When the plants were grown under high blue PF ratio (75%) without EOD-FR light, the percent number of leaves exhibiting intumescences was reduced from 62.0% to 38.6%, and the severity of intumescence injury on first and second leaf were significantly reduced from 5.5 to 2.9 and 4.4 to 2.1, respectively, compared with those under low blue PF ratio (10B-90R%) without EOD-FR light (Fig. 2). Under the high blue PF ratio (75B-25R%, Table 2), incidence of intumescences on stem was reduced from 62.5% to 16.7% and leaf abscission was reduced from 54.2% to 8.3%, compared with those under low blue PF ratio (10B-90R%). The plants grown under the combination of high blue PF ratio and EOD-FR light (4.2 mmol·m−2·d−1) had the lowest percent number of leaves exhibiting intumescences (5.0%), and the least severity of intumescence injury on first and second leaf (1.5 and 1.1, respectively) among all treatments in Expt. 2 (Fig. 2).

Shoot fresh weight, hypocotyl length, and stem length of the plants grown under high blue PF ratio with EOD-FR light (75B-25R%-FR4 treatment) was 31%, 46%, and 43% lower that under low blue PF ratio with EOD-FR light (10B-90R%-FR4 treatment) (Fig. 3; Table 3). However, shoot dry weight, leaf number, and leaf area did not show significant differences between the two treatments. Under high blue PF (75B-25R%), EOD-FR light treatment significantly increased the leaf area (34%) and stem length (41%) but did not affect shoot fresh weight, shoot dry weight, leaf number, and hypocotyl length.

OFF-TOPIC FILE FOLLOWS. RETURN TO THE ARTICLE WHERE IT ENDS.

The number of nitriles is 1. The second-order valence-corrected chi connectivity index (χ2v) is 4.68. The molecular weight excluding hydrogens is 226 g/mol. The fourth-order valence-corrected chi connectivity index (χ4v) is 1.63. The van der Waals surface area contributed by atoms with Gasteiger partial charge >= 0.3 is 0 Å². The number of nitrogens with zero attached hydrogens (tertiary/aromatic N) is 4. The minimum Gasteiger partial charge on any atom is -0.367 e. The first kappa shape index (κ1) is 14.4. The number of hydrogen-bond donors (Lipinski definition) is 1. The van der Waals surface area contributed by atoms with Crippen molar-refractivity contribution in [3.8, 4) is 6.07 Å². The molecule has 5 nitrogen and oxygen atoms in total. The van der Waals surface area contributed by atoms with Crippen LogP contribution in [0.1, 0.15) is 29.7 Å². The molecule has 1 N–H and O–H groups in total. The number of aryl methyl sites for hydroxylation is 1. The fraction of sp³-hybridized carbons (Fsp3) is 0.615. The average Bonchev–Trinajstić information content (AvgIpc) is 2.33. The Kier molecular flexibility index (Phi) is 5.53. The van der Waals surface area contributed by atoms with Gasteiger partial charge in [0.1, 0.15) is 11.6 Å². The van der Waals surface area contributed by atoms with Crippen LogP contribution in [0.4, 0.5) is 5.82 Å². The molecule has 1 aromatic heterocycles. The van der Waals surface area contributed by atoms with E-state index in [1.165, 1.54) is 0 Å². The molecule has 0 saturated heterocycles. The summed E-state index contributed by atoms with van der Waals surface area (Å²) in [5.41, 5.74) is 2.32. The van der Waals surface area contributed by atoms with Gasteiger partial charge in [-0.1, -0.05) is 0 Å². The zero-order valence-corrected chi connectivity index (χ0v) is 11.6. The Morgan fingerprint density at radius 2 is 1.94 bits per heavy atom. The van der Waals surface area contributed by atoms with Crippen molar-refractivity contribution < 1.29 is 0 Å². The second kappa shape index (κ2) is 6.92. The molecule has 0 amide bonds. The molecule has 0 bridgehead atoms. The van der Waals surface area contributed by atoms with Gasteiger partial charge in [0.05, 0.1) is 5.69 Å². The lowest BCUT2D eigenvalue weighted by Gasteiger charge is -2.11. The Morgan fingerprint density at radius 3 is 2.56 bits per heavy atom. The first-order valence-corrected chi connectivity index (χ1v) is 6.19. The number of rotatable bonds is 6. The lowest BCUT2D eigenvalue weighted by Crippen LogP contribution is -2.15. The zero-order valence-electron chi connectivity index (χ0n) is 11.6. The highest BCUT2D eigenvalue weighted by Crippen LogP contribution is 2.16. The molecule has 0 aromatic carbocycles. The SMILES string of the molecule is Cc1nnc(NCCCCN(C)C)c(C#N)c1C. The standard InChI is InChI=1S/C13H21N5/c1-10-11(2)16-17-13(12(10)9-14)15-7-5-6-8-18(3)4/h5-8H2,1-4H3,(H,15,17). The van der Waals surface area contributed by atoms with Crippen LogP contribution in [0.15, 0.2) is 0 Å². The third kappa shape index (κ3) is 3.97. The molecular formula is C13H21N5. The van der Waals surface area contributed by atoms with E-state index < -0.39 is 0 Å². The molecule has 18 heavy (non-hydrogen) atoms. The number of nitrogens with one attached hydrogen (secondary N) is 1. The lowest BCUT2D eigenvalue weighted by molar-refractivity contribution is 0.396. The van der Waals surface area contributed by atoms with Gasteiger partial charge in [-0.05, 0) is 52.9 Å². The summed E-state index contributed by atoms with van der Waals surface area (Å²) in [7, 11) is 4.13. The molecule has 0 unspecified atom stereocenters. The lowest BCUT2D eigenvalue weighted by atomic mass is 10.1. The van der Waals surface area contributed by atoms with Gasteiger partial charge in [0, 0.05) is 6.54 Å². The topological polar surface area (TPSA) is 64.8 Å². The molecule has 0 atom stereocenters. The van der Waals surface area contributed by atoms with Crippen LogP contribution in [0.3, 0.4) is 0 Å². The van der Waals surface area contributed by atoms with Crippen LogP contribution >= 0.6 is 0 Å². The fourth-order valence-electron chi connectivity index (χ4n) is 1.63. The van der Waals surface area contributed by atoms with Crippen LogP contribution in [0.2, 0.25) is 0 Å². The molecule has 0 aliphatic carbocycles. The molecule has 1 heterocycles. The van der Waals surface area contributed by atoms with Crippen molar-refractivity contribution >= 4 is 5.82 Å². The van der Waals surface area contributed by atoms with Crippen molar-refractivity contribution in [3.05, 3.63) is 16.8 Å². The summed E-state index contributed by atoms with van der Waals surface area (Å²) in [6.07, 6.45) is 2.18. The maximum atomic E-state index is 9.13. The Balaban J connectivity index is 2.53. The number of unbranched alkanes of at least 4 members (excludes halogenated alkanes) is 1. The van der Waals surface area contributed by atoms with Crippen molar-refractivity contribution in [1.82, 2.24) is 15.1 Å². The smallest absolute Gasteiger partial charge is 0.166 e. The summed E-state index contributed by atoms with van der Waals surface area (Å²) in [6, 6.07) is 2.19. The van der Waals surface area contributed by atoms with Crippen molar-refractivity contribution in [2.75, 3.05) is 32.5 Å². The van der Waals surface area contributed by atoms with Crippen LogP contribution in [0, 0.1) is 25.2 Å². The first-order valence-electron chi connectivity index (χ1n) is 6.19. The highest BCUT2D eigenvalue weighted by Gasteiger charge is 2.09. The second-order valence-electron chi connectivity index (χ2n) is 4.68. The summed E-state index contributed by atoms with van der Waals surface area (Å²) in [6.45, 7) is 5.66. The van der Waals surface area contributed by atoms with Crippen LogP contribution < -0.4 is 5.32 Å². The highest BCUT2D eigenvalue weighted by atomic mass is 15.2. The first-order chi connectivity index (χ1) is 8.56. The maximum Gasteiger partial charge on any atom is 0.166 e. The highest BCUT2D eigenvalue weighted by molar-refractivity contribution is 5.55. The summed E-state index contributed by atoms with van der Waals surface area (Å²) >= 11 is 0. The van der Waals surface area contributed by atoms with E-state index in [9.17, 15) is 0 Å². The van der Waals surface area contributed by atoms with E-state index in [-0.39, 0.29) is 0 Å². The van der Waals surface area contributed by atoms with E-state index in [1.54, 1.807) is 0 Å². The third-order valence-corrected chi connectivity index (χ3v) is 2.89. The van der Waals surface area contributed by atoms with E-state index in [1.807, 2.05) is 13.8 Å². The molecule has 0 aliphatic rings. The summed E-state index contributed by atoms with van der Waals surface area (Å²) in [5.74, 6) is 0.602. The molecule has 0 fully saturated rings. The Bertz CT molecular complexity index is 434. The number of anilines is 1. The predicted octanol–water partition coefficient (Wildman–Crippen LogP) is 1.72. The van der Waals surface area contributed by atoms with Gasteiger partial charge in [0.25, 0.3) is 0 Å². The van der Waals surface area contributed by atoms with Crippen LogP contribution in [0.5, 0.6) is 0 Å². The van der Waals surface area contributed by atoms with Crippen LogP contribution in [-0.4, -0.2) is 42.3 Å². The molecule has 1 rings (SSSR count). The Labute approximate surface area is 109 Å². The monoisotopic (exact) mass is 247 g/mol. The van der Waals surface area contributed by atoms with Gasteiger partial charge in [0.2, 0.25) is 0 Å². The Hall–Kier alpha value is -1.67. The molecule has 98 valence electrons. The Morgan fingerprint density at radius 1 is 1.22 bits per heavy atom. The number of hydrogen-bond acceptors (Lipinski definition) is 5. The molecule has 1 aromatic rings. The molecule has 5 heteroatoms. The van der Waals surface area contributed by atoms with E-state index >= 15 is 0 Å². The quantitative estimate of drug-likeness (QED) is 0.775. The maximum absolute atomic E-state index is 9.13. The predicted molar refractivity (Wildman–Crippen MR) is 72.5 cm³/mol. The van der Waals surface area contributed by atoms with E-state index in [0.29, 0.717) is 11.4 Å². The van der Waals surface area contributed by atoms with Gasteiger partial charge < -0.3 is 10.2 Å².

Fig. 3.
Fig. 3.

‘Beaufort’ tomato plants grown under 10B-90R% or 75B-25R% light-emitting diodes without or with varied daily dose of end-of-day far-red (EOD-FR) light treatment (1–76 mmol·m−2·d−1) (16 d after seeding) (Expt. 2).

Citation: HortScience horts 51, 6; 10.21273/HORTSCI.51.6.712

Discussion

Effects of white fluorescent light on intumescence injury of tomato plants.